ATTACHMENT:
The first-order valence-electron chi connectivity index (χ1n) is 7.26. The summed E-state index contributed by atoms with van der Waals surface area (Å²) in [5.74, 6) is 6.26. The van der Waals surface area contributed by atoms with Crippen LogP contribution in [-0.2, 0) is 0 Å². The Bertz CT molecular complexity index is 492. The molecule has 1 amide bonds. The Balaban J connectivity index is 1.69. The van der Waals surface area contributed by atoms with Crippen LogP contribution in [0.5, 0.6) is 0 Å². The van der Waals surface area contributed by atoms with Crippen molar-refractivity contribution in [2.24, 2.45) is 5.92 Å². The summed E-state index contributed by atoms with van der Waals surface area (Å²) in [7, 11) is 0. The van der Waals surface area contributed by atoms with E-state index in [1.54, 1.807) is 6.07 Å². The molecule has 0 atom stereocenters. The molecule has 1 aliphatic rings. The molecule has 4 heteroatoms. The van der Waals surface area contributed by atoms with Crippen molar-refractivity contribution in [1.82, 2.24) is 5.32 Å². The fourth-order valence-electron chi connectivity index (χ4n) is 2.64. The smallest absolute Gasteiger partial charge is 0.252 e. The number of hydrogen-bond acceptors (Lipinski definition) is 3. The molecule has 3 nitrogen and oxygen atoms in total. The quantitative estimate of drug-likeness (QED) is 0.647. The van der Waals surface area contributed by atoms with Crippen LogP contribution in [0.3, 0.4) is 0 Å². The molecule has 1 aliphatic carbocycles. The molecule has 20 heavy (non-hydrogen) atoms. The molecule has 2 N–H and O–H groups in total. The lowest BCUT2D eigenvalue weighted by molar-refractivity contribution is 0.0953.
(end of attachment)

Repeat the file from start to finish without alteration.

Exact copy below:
The first-order valence-electron chi connectivity index (χ1n) is 7.26. The summed E-state index contributed by atoms with van der Waals surface area (Å²) in [5.74, 6) is 6.26. The van der Waals surface area contributed by atoms with Crippen LogP contribution in [-0.2, 0) is 0 Å². The Bertz CT molecular complexity index is 492. The molecule has 1 amide bonds. The Balaban J connectivity index is 1.69. The van der Waals surface area contributed by atoms with Crippen LogP contribution in [0.5, 0.6) is 0 Å². The van der Waals surface area contributed by atoms with Crippen molar-refractivity contribution in [2.24, 2.45) is 5.92 Å². The summed E-state index contributed by atoms with van der Waals surface area (Å²) in [7, 11) is 0. The van der Waals surface area contributed by atoms with E-state index in [1.54, 1.807) is 6.07 Å². The molecule has 0 atom stereocenters. The molecule has 1 aliphatic rings. The molecule has 4 heteroatoms. The van der Waals surface area contributed by atoms with Crippen molar-refractivity contribution in [1.82, 2.24) is 5.32 Å². The fourth-order valence-electron chi connectivity index (χ4n) is 2.64. The smallest absolute Gasteiger partial charge is 0.252 e. The number of hydrogen-bond acceptors (Lipinski definition) is 3. The molecule has 3 nitrogen and oxygen atoms in total. The quantitative estimate of drug-likeness (QED) is 0.647. The van der Waals surface area contributed by atoms with Crippen LogP contribution in [0.3, 0.4) is 0 Å². The molecule has 1 aliphatic carbocycles. The molecule has 20 heavy (non-hydrogen) atoms. The molecule has 2 N–H and O–H groups in total. The lowest BCUT2D eigenvalue weighted by molar-refractivity contribution is 0.0953.